|This style of chair was first produced in England by William Morris, one of the
founders of the Arts & Crafts movement in the mid-1800s.
was later produced in the U.S. by Gustav Stickley beginning
around 1905. My chairs are based on the Stickley design.
This chair is made from sapele wood. All chairs are finished with varnish and wax.
backs of Morris chairs are adjustable. The angle of
the back is set by
ajusting a wooden support using hand-cut pegs that fit into mortises at the
back of the chair arms.
I put a spare peg out to better show what they look like.
There is a hidden mortise and tenon joint where the top of each leg meets the arm. At the top of each leg is a large, thick tenon that goes about 2/3 of the way up through the arm. I make these joints very tight, but since most people move these chairs around them by lifting them up by the arms, I put braces on to provide additional support.
In the lower left of this photo you can see one of these support braces. I used three screws to secure them to the leg and the arm, and then make them inconspicuous by covering them with wooden plugs that I cut from the same wood I use to make the braces.
|This chair uses contrasting woods, sapele and maple. Sapele is an
hardwood that has a beautiful natural shine to it. It is
sold as "African Mahogany" but mostly because of its beauty; it is only distantly related to "genuine" (Honduran) mahogany.
This is one of two chairs I currently have in which I used through-tenons and wedges to secure the tenons. The wedges are the white accents on the lower legs visible in the next picture.
|This is another
sapele and maple Morris chair, accompanied by an all-sapele taboret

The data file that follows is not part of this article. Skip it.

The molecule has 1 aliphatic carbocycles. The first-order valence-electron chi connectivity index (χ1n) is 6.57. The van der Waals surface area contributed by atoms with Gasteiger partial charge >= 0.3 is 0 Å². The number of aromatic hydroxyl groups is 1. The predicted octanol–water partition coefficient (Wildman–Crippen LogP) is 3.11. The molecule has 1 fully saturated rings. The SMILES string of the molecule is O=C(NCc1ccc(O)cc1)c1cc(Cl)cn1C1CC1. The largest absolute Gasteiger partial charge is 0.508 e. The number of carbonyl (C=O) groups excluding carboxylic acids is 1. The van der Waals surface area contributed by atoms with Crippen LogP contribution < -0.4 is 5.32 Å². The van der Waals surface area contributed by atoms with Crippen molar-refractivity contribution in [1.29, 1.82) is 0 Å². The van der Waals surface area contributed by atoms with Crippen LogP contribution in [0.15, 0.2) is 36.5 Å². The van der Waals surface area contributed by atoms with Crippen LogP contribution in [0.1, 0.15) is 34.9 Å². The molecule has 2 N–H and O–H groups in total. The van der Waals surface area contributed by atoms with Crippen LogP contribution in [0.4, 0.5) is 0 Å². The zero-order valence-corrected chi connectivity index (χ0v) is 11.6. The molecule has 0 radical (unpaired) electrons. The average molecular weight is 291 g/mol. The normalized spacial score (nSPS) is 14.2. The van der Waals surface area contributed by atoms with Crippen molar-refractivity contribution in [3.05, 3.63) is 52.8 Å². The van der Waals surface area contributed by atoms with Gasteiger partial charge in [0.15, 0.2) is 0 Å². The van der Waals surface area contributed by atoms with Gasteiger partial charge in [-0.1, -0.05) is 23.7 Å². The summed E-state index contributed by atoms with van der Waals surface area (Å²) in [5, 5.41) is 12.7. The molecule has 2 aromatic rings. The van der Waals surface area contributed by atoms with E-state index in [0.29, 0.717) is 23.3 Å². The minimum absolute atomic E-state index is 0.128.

table. See the taboret page for more of these
types of tables.
The joints on Morris chairs are critical. They only have one board across the front, and another just like it in the back. When people sit down or get up, they tend to push outwards on the arms of the chair, which over time can put strain on the joint between the front and back rails and the chair legs.
Morris chairs from 100 years ago are still strong, however, because craftsmen paid a lot of attention to this joint, and came up with a couple of very good ways to make it rock solid and secure.
|The most common
method of securing tenons on Morris chairs is to use wooden pegs to
physically "nail" the tenon to the leg and prevent it from working
loose. The pegs are either made to blend in to the wood of
the leg, or
else are made decorative by using wood of contrasting color.
The Morris chair at the top of the page uses pins.
The second method is to use wedges on through-tenons to secure the front and back rails.
through-tenons add strength and character
the chair. I cut the test piece above to expose the
The technique is make the tenon come all the way through the chair leg, and then secure it in place with the wedges. This requires making the mortise wider on the outside than it is on the inside where the rails (the front and back boards) join to the leg. Typically the mortise starts straight, then is cut at a small angle, usually between 7 and 9 degrees, the rest of the way through the mortise.
Wedges are then cut to match the angle cut into the mortise. The wedges make the tenon wider on the outside than on the inside, making it impossible to loosen the joint or pull the tenon back out through the leg.
It is common practice to drill a hole in the tenon where the end of the wedge will go; this ensures that if small fractures develop in the wood from driving the wedge, it happens inside the mortise where it is still secure, rather than cracking directly along the line of the wedge where it could damage the chair.
|I generally make
two different sizes of Morris chairs, but they can be sized to order.
Larger: width 23"; seat length 26"; seat-bottom height 13"; arm height 23"; overall length 38"
Smaller: width 20"; seat length 24"; seat bottom height 12"; arm height 22"; Overall length 36"
Pricing: Smaller chair: $2500, Larger: $2700, pinned tenons standard. Joinery using wedged through-tenons is an additional $400.